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Animals (Basel). 2012 Jun 13;2(2):301-15. doi: 10.3390/ani2020301.

Frequency of Lost Dogs and Cats in the United States and the Methods Used to Locate Them.

Author information

1
Shelter Research and Development, Community Outreach, American Society for the Prevention of Cruelty to Animals (ASPCA®), 6260 N. Hillside, Wichita, KS 67219, USA. emily.weiss@aspca.org.
2
Shelter Research and Development, Community Outreach, American Society for the Prevention of Cruelty to Animals (ASPCA®), 50 Stone Ridge Drive, Northampton, MA 01602, USA. margaret.slater@aspca.org.
3
Department of Veterinary Preventive Medicine, College of Veterinary Medicine, The Ohio State University, Columbus, OH 43210, USA. linda.lord@cvm.osu.edu.

Abstract

A cross-sectional national random digit dial telephone interview was conducted between September and November 2010. There were 1,015 households that had owned a dog or cat within the past five years. Of these 817 households owned dogs and 506 owned cats. Fourteen percent of dogs (95% Confidence Interval (CI): 11-16%) and 15% (95% CI: 12-18%) of cats were lost in the past five years. No owner demographic variables were associated with losing a pet. Ninety three percent (95% CI: 86-97%) of dogs and 75% (95% CI: 64-85%) of cats were recovered. For dogs, searching the neighborhood and returning on their own were the most common methods of finding the dog; 14% were found through an identification tag. For cats, returning on their own was most common. Dogs were more likely than cats to be lost more than once. Cats were less likely than dogs to have any type of identification. Knowledge of the successful methods of finding dogs and cats can provide invaluable help for owners of lost pets. Since 25% of lost cats were not found, other methods of reuniting cats and their owners are needed. Collars and ID tags or humane trapping could be valuable approaches.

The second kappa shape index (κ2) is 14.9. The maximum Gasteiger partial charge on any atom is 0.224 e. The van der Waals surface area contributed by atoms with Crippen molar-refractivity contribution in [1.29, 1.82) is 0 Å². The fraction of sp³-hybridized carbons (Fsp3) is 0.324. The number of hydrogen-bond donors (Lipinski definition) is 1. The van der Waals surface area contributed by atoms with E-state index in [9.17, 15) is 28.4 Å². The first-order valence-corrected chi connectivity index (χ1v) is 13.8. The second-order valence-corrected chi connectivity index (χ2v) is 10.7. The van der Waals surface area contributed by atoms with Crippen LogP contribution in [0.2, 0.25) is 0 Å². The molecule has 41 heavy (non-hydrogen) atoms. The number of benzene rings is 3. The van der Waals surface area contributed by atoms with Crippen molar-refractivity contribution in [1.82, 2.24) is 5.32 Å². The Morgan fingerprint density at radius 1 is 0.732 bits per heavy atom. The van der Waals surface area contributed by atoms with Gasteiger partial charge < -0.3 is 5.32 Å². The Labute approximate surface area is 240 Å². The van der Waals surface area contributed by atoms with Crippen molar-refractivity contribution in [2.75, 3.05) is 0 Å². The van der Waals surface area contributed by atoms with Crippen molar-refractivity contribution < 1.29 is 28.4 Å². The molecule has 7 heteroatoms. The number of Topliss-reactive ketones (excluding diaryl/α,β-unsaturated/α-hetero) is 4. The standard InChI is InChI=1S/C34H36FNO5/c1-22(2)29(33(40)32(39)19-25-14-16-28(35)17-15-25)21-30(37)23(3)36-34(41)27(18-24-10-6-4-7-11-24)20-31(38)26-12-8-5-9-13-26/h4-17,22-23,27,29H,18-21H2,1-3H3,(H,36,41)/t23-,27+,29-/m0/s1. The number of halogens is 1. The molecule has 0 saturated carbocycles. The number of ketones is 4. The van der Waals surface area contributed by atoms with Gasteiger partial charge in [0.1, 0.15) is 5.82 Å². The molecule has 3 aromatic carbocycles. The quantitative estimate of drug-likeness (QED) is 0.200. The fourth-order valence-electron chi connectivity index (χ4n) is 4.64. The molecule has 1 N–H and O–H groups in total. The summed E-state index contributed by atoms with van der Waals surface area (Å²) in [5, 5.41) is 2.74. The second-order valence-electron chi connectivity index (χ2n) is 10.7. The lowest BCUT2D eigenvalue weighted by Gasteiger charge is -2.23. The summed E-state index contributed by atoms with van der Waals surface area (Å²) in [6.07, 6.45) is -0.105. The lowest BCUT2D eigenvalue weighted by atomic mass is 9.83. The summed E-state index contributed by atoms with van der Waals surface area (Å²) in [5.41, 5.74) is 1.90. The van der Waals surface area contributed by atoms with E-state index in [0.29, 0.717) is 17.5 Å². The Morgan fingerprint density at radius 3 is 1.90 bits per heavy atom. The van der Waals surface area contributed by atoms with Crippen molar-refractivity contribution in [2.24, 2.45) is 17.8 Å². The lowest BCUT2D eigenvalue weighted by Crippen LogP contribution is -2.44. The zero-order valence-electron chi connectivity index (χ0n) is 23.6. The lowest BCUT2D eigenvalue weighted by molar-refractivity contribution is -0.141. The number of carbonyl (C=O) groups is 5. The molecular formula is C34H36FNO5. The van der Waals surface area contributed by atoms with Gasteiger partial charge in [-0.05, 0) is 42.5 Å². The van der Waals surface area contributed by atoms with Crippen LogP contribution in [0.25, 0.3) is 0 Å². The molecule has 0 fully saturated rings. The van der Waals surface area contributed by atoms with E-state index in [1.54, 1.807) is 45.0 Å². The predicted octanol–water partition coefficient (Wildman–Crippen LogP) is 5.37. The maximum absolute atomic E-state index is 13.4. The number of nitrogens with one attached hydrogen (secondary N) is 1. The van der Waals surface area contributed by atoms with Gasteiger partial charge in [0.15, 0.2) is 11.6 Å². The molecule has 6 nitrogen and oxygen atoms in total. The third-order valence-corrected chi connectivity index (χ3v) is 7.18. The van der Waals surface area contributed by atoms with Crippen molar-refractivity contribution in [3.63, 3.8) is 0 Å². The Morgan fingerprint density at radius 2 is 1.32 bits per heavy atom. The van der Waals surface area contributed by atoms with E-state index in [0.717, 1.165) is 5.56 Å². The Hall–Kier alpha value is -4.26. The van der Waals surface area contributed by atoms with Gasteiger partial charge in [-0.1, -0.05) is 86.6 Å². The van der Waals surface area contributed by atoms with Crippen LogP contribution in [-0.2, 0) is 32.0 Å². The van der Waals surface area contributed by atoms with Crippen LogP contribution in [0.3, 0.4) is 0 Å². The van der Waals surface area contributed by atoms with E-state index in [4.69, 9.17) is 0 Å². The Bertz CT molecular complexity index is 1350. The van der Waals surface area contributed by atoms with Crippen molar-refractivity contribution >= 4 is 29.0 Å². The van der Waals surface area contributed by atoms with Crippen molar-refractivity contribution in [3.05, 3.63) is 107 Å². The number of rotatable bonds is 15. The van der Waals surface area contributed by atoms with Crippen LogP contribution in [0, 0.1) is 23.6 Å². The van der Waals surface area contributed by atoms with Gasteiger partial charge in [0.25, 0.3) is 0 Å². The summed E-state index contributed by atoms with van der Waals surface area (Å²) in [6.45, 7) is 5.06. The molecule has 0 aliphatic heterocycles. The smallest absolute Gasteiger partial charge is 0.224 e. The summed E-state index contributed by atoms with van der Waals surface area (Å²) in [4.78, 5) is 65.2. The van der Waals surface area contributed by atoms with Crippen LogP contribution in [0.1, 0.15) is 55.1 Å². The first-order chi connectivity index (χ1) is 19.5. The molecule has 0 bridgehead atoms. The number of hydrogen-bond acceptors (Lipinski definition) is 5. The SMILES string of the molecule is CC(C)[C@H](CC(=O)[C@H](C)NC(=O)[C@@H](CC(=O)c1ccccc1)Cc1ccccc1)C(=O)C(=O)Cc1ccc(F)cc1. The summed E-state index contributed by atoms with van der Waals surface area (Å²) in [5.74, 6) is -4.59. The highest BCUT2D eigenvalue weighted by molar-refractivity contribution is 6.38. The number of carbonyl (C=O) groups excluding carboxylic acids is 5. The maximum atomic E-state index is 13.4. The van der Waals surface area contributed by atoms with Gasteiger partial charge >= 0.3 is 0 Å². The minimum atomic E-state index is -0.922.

KEYWORDS:

collar; identification tag; lost cat; lost dog; stray cat; stray dog

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